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Vitamin D: Why you need it, deficiency symptoms and how to get enough

Article written by Dr Hilary Jones

Date published 17 June 2024

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Vitamin D is vital for immunity, muscles and bone and teeth health. Dr Hilary Jones explains what vitamin D does in the body, who is at risk of deficiency and what you can do to keep your levels topped up.

🕒 4 min read

Why do you need vitamin D, and what does it do in the body?

Vitamin D is essential for regulating the absorption and distribution of calcium and phosphate in the body, and therefore has a vital role in keeping bones, teeth and muscles strong and healthy.

It's important for reducing the risk and consequences of falls and is needed for the immune system to work properly.

The sunshine vitamin

Sometimes known as the sunshine vitamin, vitamin D is mainly produced by direct action of sunlight on the skin, where it is converted from cholesterol.

Unfortunately, during the autumn and winter months in northern countries such as Ireland, the strength of UVB rays from the sun is insufficient for the skin to produce adequate levels. A rough rule is that if your shadow is taller than you are, you won't be producing enough vitamin D.

It's generally thought that between 10 and 15 minutes of exposure to the midday sun in the summer three times a week can provide enough vitamin D, but there are several factors that mean this is not always the case.

People sitting in the evening-sun-on-a-hill

If your shadow is longer than you are tall, it's likely you're not producing enough vitamin D.

Who is most at risk of deficiency?

Many people are unable to get out and about because they are frail or housebound. Those living in care homes or other institutions are more vulnerable to vitamin D deficiency.

People who wear clothes that cover most of their skin are also at risk, as are those from African, Afro-Caribbean or South Asian backgrounds, as the pigment in their skin reduces vitamin D production.

Others who wear sunscreen or sun-blocking cosmetics, important at any time of year, are also at risk of deficiency for similar reasons. What's more, the further you are from the equator, the more UVB radiation from the sun is absorbed by the ozone layer.

Vitamin D deficiency symptoms

Lack of vitamin D can lead to bone deformities in children, as well as rickets. In adults the bone changes are known as osteomalacia. Adults may complain of a general sense of tiredness, with vague aches and pains along with an overall feeling of being unwell. Bones may feel tender under moderate pressure – often more noticeable in the ribs or shinbones.

Lack of vitamin D can also reduce immunity, so that individuals are more prone to frequent infections and colds. Some scientists believe that there is a correlation between the distance we live from the equator, lack of sunshine, lack of vitamin D and multiple sclerosis, which is more prevalent in northern geographical areas.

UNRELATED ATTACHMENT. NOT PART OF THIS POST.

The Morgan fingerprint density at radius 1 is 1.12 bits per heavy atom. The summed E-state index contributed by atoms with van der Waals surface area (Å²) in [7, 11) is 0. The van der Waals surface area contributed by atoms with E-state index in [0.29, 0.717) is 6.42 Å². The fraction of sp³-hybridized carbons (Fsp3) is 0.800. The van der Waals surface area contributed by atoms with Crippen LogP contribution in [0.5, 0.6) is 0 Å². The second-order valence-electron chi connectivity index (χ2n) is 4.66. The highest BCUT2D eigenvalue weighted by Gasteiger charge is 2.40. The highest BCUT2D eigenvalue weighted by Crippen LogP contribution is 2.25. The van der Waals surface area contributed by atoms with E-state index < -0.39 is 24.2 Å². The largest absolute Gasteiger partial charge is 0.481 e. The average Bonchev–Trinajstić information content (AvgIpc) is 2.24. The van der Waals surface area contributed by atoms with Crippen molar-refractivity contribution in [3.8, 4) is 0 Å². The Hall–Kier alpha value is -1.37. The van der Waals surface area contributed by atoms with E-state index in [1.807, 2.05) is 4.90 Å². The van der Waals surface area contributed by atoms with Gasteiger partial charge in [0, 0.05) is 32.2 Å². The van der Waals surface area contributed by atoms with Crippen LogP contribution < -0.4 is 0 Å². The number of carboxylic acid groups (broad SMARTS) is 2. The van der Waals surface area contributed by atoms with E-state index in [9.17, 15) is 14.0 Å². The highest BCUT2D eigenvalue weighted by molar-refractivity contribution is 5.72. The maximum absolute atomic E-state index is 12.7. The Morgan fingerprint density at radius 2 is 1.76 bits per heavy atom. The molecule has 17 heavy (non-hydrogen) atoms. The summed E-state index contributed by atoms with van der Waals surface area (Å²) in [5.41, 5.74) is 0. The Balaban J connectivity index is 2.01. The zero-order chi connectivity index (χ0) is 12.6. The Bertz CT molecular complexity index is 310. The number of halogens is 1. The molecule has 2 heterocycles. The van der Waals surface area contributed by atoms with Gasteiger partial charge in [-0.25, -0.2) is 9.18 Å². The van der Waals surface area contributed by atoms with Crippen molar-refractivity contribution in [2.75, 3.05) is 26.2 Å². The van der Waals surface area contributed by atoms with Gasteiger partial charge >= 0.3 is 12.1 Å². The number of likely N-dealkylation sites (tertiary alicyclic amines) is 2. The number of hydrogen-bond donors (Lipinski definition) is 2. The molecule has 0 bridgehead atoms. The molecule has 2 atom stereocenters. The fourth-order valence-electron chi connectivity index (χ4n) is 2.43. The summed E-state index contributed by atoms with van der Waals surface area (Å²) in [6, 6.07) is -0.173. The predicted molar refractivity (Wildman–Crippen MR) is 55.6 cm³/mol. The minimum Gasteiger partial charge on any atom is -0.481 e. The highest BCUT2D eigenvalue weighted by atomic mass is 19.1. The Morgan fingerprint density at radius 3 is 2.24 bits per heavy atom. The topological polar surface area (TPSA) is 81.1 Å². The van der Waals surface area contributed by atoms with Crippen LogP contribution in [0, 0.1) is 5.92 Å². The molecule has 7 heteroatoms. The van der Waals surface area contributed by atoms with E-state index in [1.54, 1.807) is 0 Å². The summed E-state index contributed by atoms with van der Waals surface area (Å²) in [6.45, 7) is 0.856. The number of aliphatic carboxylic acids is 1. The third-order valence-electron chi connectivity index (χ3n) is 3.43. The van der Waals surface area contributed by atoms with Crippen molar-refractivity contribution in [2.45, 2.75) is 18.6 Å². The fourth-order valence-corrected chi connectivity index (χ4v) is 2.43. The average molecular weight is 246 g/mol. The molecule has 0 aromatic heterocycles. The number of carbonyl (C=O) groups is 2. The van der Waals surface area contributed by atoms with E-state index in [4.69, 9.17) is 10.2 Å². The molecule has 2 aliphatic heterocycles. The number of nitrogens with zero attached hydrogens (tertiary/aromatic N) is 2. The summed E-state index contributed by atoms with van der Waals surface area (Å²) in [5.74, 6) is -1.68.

How many of us are deficient?

A report by the Food Safety Authority Ireland (FSAI) states that studies of vitamin D status in the country have shown that up to a quarter of teenagers and adults have 25-hydroxyvitamin D concentrations below 30nmol per litre – a level classed as deficient. It also states that the deficiency was more pronounced in the winter months.

How much vitamin D do we need a day?

Much depends on our baseline levels, but the current recommendation from the FSAI is that during the autumn and winter months, children aged one to four years should have 5µg (micrograms, sometimes written as mcg) per day, children aged five to 11 should have 10µg per day, and teenagers and adults should have 15µg per day.

This figure can also be expressed as international units, where 1µg = 40iu, so 15mcg = 600iu. This recommendation also covers breastfeeding and pregnant women.

The FSAI recommends that breastfed babies (under 12 months) who have less than 300ml of vitamin D-fortified formula a day should take an 5µg daily supplement.

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Getting vitamin D from your diet

Although some foods contain vitamin D, it's difficult to obtain enough purely from your diet. Foods rich in vitamin D include oily fish such as salmon, sardines, herring, mackerel and tuna. Other sources include red meat (pregnant women should avoid liver due to the vitamin A content), egg yolk, fortified spreads, and cereals.

This is why nutrition professionals and the FSAI recommend that adults take a daily 15µg vitamin D supplement in the autumn and winter.

In the past, cod liver oil was the supplement of choice for vitamin D, but not everyone gets on with the taste and aftertaste. Vitamin D tablets are a simple and cost-effective way to get your dose.

Safety factors when taking vitamin D supplements

There are certain precautions to bear in mind when taking vitamin D supplements. Anyone taking too much for too long could risk seeing a rise in calcium levels in their body (hypercalcaemia), resulting in weaker bones and potential damage to the heart and kidneys.

More than 100mcg (4000iu) a day could potentially be harmful, particularly if you have certain pre-existing medical conditions, so always ask your doctor before taking supplements.

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Dr Hilary Jones

About Dr Hilary Jones

Dr Hilary Jones is a GP, media doctor and author, and patron of several medical charities, including the Meningitis Research Foundation and London's Air Ambulance. He is currently the Health Editor for Good Morning Britain. Dr. Hilary received an MBE in 2020 for "services to broadcasting, public health information and charity."